Friday, September 05, 2014

Hacking the Cloud

So you might have heard that a number of celebrities had their personal (meaning: naked) photos stolen recently, through their accounts with Apple's iCloud system. Various low-information talking heads have made a lot of noise about this for close to a week now, blaming "the cloud" and mostly neither increasing their own or anyone else's level of information.

David Linthicum, of InfoWorld's "Cloud Computing" column, thinks the cloud is getting a bad rap throughout all this furor -- and it is, certainly -- but he also engages in the disingenuous "all systems can be hacked" argument to handwave it all away.

Yes, there have been other data breaches that are more serious than this one. And, yes, this was at most a failure of user security rather than a direct failure by the cloud provider -- Apple could have provided two-factor authentication, but most people hate that, and don't tolerate it for anything less serious than financial matters. (Though there may now be a market opening for a nude-selfie cloud provider with upgraded security -- especially if they throw in the ability to add and delete authorized viewers for specific pictures on the fly and have a Snapchat-esque purging system that actually works.)

But this breach was enabled entirely by the nature of the iCloud system. Whoever this hacker (or hackers) was, he used a publicly accessible distributed system (aka a "cloud") and was able to guess IDs and passwords for a number of famous people whose lives are well-documented. If those celebrities' photos were not automatically uploaded to a cloud storage system -- if they only lived on those individuals' phones and any computers they used to synch with those phones -- such a theft would not be possible. Absent iCloud, the only way to get these photos is to obtain the phones (or personal computers) themselves, and that's not scalable the way "hacking" the passwords of Jennifer Lawrence and her ilk is.

Placing data on a platform that can be accessed from any appropriate device that successfully accomplishes a security handshake makes that data inherently less protected. This is the case for pure cloud systems, as well as the credit-card databases that major retailers keep having trouble with. (I'm not a systems guy, so there's probably a good reason why those retailers don't use locked channels of communication that function purely between their known store locations and their data warehouse. At least, I hope there's a good reason, and it's not a case of "using the Internet was cheaper.")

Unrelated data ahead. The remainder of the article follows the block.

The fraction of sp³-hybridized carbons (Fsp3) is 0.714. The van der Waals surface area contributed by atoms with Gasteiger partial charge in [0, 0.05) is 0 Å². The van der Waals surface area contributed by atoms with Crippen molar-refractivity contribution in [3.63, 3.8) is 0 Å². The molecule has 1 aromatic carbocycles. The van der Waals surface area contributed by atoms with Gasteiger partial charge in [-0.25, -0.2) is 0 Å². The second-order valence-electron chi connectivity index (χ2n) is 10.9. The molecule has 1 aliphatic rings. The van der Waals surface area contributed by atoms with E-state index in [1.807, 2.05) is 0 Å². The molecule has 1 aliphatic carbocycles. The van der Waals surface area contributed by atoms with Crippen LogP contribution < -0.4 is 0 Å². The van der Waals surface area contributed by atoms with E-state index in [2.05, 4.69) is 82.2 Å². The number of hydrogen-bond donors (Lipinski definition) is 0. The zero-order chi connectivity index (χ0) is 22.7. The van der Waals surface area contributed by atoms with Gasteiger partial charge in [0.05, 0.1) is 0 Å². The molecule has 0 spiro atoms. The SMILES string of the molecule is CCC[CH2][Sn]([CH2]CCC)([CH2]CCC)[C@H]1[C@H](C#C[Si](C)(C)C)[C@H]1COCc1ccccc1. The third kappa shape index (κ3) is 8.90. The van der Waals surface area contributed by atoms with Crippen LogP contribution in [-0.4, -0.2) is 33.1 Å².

If your data needs to be locked down because leakage to unauthorized users would be very damaging, perhaps it shouldn't have an IP address at all. That's all I'm saying.

1 comment:

boviate said...

Their good reason stores use the internet rather than a locked channel is reliability. Sure, Target could spend the money to send up their own geosynchronous satellite or run their own private fiber optic line from every store to their HQ, although doing so would cost so much money that they would go broke. But even if they did build out their private network, what happens when the satellite goes on the fritz, or a backhoe operator in Texas breaks one of their fiber optic cables? The virtue of the internet is its reliability. Target doesn't have to hire a staff of fiber-optic repair people and fly them to wherever the break is. They pay an internet provider to do all that for them. and as a bonus, when the cable they were using is broken, the internet is designed to route their data through a different pathway without anyone having to do any complex fiddling.

Post a Comment